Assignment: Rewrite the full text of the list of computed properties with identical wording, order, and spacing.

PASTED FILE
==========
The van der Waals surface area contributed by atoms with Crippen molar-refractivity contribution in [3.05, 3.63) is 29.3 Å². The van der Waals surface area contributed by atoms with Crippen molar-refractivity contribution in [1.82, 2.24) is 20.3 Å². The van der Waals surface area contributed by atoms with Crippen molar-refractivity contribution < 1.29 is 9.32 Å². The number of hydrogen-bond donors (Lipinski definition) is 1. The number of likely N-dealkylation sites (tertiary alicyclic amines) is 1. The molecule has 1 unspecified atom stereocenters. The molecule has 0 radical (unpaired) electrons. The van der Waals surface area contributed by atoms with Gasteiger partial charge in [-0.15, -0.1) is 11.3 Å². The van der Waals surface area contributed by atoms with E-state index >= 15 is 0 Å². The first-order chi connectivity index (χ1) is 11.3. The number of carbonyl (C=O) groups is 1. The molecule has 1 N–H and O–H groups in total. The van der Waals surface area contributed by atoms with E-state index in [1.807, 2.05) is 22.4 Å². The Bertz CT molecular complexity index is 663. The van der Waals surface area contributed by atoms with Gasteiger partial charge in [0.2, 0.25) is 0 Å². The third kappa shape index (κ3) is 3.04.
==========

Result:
The van der Waals surface area contributed by atoms with Crippen molar-refractivity contribution in [3.05, 3.63) is 29.3 Å². The van der Waals surface area contributed by atoms with Crippen molar-refractivity contribution in [1.82, 2.24) is 20.3 Å². The van der Waals surface area contributed by atoms with Crippen molar-refractivity contribution < 1.29 is 9.32 Å². The number of hydrogen-bond donors (Lipinski definition) is 1. The number of likely N-dealkylation sites (tertiary alicyclic amines) is 1. The molecule has 1 unspecified atom stereocenters. The molecule has 0 radical (unpaired) electrons. The van der Waals surface area contributed by atoms with Gasteiger partial charge in [-0.15, -0.1) is 11.3 Å². The van der Waals surface area contributed by atoms with E-state index >= 15 is 0 Å². The first-order chi connectivity index (χ1) is 11.3. The number of carbonyl (C=O) groups is 1. The molecule has 1 N–H and O–H groups in total. The van der Waals surface area contributed by atoms with E-state index in [1.807, 2.05) is 22.4 Å². The Bertz CT molecular complexity index is 663. The van der Waals surface area contributed by atoms with Gasteiger partial charge in [0.2, 0.25) is 0 Å². The third kappa shape index (κ3) is 3.04.